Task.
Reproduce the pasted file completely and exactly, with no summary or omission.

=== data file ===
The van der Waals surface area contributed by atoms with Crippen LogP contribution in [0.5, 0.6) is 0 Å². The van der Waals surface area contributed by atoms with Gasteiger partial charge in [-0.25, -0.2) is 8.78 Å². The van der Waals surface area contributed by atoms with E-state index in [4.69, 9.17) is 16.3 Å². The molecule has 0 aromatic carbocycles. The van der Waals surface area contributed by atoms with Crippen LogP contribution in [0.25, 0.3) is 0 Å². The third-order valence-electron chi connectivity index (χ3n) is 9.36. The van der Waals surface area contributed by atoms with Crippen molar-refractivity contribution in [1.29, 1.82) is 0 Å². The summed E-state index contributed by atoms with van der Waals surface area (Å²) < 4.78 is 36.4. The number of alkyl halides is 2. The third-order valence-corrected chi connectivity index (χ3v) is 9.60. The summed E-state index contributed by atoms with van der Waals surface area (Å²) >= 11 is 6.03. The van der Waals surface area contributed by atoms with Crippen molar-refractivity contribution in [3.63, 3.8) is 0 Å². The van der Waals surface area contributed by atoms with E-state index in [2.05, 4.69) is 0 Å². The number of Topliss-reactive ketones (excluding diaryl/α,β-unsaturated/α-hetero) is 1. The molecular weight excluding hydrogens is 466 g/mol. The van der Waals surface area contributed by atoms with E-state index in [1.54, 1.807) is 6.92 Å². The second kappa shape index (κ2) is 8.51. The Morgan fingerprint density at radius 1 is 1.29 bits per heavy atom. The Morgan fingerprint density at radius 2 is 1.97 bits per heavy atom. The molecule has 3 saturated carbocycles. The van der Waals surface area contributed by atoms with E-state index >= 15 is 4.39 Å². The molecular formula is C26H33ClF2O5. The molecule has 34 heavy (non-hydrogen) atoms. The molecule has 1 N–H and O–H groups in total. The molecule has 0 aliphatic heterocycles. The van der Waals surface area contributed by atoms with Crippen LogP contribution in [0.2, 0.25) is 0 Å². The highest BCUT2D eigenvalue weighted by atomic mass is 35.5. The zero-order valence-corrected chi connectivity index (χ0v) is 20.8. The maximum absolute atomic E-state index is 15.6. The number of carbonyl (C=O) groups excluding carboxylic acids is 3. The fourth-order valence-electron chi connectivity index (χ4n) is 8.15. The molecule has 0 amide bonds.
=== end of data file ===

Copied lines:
The van der Waals surface area contributed by atoms with Crippen LogP contribution in [0.5, 0.6) is 0 Å². The van der Waals surface area contributed by atoms with Gasteiger partial charge in [-0.25, -0.2) is 8.78 Å². The van der Waals surface area contributed by atoms with E-state index in [4.69, 9.17) is 16.3 Å². The molecule has 0 aromatic carbocycles. The van der Waals surface area contributed by atoms with Crippen LogP contribution in [0.25, 0.3) is 0 Å². The third-order valence-electron chi connectivity index (χ3n) is 9.36. The van der Waals surface area contributed by atoms with Crippen molar-refractivity contribution in [1.29, 1.82) is 0 Å². The summed E-state index contributed by atoms with van der Waals surface area (Å²) < 4.78 is 36.4. The number of alkyl halides is 2. The third-order valence-corrected chi connectivity index (χ3v) is 9.60. The summed E-state index contributed by atoms with van der Waals surface area (Å²) >= 11 is 6.03. The van der Waals surface area contributed by atoms with Crippen molar-refractivity contribution in [3.63, 3.8) is 0 Å². The van der Waals surface area contributed by atoms with E-state index in [2.05, 4.69) is 0 Å². The number of Topliss-reactive ketones (excluding diaryl/α,β-unsaturated/α-hetero) is 1. The molecular weight excluding hydrogens is 466 g/mol. The van der Waals surface area contributed by atoms with E-state index in [1.54, 1.807) is 6.92 Å². The second kappa shape index (κ2) is 8.51. The Morgan fingerprint density at radius 1 is 1.29 bits per heavy atom. The Morgan fingerprint density at radius 2 is 1.97 bits per heavy atom. The molecule has 3 saturated carbocycles. The van der Waals surface area contributed by atoms with E-state index >= 15 is 4.39 Å². The molecular formula is C26H33ClF2O5. The molecule has 34 heavy (non-hydrogen) atoms. The molecule has 1 N–H and O–H groups in total. The molecule has 0 aliphatic heterocycles. The van der Waals surface area contributed by atoms with Crippen LogP contribution in [0.2, 0.25) is 0 Å². The highest BCUT2D eigenvalue weighted by atomic mass is 35.5. The zero-order valence-corrected chi connectivity index (χ0v) is 20.8. The maximum absolute atomic E-state index is 15.6. The number of carbonyl (C=O) groups excluding carboxylic acids is 3. The fourth-order valence-electron chi connectivity index (χ4n) is 8.15. The molecule has 0 amide bonds.